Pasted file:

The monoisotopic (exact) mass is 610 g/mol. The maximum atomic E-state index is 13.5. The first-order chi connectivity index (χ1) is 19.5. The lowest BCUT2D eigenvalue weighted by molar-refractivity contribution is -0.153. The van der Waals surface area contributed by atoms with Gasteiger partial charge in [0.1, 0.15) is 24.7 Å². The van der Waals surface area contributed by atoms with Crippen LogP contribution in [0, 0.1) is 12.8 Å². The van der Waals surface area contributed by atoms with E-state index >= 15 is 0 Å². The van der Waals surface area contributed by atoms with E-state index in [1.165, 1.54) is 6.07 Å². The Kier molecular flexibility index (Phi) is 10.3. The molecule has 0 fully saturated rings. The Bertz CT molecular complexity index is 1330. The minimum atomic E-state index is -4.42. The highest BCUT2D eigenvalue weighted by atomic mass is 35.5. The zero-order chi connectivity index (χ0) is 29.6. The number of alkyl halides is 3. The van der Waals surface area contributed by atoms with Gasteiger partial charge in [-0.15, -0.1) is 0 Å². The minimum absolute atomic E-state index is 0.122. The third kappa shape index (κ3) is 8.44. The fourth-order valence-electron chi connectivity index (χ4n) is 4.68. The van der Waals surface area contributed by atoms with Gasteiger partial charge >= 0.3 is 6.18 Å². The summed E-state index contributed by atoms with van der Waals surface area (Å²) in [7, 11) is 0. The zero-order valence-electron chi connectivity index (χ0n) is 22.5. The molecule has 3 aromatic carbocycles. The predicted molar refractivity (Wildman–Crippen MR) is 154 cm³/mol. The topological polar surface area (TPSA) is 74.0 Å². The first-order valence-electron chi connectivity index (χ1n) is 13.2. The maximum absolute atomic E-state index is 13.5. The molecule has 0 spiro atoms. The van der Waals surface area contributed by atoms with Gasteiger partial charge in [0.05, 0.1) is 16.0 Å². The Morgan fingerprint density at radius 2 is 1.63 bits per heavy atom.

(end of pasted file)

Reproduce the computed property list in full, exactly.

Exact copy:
The monoisotopic (exact) mass is 610 g/mol. The maximum atomic E-state index is 13.5. The first-order chi connectivity index (χ1) is 19.5. The lowest BCUT2D eigenvalue weighted by molar-refractivity contribution is -0.153. The van der Waals surface area contributed by atoms with Gasteiger partial charge in [0.1, 0.15) is 24.7 Å². The van der Waals surface area contributed by atoms with Crippen LogP contribution in [0, 0.1) is 12.8 Å². The van der Waals surface area contributed by atoms with E-state index >= 15 is 0 Å². The van der Waals surface area contributed by atoms with E-state index in [1.165, 1.54) is 6.07 Å². The Kier molecular flexibility index (Phi) is 10.3. The molecule has 0 fully saturated rings. The Bertz CT molecular complexity index is 1330. The minimum atomic E-state index is -4.42. The highest BCUT2D eigenvalue weighted by atomic mass is 35.5. The zero-order chi connectivity index (χ0) is 29.6. The number of alkyl halides is 3. The van der Waals surface area contributed by atoms with Gasteiger partial charge in [-0.15, -0.1) is 0 Å². The minimum absolute atomic E-state index is 0.122. The third kappa shape index (κ3) is 8.44. The fourth-order valence-electron chi connectivity index (χ4n) is 4.68. The van der Waals surface area contributed by atoms with Gasteiger partial charge >= 0.3 is 6.18 Å². The summed E-state index contributed by atoms with van der Waals surface area (Å²) in [7, 11) is 0. The zero-order valence-electron chi connectivity index (χ0n) is 22.5. The molecule has 3 aromatic carbocycles. The predicted molar refractivity (Wildman–Crippen MR) is 154 cm³/mol. The topological polar surface area (TPSA) is 74.0 Å². The first-order valence-electron chi connectivity index (χ1n) is 13.2. The maximum absolute atomic E-state index is 13.5. The molecule has 0 spiro atoms. The van der Waals surface area contributed by atoms with Gasteiger partial charge in [0.05, 0.1) is 16.0 Å². The Morgan fingerprint density at radius 2 is 1.63 bits per heavy atom.